The claim of appellants that they were "craftsmen", and therefore not subject to the executive classification under the short test, is based on the provisions of 29 C.F.R. Sec. 541.119(c), which provides:


"(c) Mechanics, carpenters, linotype operators, or craftsmen of other kinds are not exempt under the proviso no matter how highly paid they might be."


Paragraph (a) of that Section refers to the short and long tests and provides, among other things:


"* * * If an employee qualifies for exemption under this proviso, it is not necessary to test his qualifications in detail under paragraphs (a) through (f) of Sec. 541.1." See Footnote 1.


It is true that high salary alone does not qualify one for the executive classification. However, from the fact that the operations superintendents in their previous work as directional drillers were members of a craft union, it does not follow that they were then or are now "craftsmen" within Section 541.119(c), supra. Their managerial responsibilities included the control and supervision of the directional drilling, which required discretion and decision making of the highest technical order and which only some thirty men in the world possessed in ability comparable to the four appellants here involved. These qualifications, plus the evaluation of geographical conditions and other intangible factors as to which it was necessary that these appellants exercise their expert discretion, would not place them in the classification of mechanics, carpenters and linotype operators. There is substantial evidence to support the conclusion that these Operations Superintendents, Drilling, were not "craftsmen" under the Regulations.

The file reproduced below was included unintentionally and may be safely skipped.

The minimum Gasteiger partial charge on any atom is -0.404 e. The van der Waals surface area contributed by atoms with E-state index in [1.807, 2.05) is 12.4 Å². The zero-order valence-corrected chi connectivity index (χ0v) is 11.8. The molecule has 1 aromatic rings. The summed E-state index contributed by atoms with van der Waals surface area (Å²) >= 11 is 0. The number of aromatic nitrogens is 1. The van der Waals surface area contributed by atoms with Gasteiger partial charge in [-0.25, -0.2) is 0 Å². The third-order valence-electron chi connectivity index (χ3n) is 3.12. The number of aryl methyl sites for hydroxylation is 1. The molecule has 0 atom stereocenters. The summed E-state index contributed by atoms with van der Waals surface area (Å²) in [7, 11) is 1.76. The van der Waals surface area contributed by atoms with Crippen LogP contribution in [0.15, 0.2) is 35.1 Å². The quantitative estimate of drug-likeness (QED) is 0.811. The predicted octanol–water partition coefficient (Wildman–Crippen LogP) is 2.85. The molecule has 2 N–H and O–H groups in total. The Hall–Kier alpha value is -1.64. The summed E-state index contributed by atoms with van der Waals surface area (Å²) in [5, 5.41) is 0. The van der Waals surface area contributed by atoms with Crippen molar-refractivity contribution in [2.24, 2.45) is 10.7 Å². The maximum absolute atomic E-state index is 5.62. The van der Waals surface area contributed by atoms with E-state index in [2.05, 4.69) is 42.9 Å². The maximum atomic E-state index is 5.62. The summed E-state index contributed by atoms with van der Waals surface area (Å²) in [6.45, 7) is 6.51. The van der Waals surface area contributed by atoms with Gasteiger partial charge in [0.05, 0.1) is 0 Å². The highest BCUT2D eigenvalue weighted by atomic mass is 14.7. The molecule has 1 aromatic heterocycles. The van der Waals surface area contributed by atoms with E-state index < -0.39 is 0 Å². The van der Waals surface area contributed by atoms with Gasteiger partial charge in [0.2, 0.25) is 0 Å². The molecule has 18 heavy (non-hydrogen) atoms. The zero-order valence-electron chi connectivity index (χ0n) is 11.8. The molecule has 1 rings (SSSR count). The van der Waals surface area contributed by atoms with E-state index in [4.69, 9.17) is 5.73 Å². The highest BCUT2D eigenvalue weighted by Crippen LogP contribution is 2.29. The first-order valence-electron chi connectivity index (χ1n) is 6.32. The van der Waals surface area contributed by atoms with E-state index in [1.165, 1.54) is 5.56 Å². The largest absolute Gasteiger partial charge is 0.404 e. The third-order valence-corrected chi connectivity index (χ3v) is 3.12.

We hold that the requirements of the short test were met as to each of the appellants and in so holding the Court does not reach the issue as to whether the appellants met the conditions of the long test.


The appellants' remaining contention that they are entitled to liquidated damages, the Court determines to be without merit.


The judgment is affirmed.


Honorable E. Avery Crary, United States District Judge, Central District of California, sitting by designation


Sec. 541.1 Executive. The term "employee employed in a bona fide executive * * * capacity" in section 13(a)(1) of the Act shall mean any employee:

(a) Whose primary duty consists of the management of the enterprise in which he is employed or of a customarily recognized department or subdivision thereof; and

(b) Who customarily and regularly directs the work of two or more other employees therein; and

(c) Who has the authority to hire or fire other employees or whose suggestions and recommendations as to the hiring or firing and as to the advancement and promotion or any other change of status of other employees will be given particular weight; and

(d) Who customarily and regularly exercises discretionary powers; and

(e) Who does not devote more than 20 per cent, or, in, the case of an employee of a retail or service establishment who does not devote as much as 40 per cent, of his hours of work in the workweek to activities which are not directly and closely related to the performance of the work described in paragraphs (a) through (d) of this section: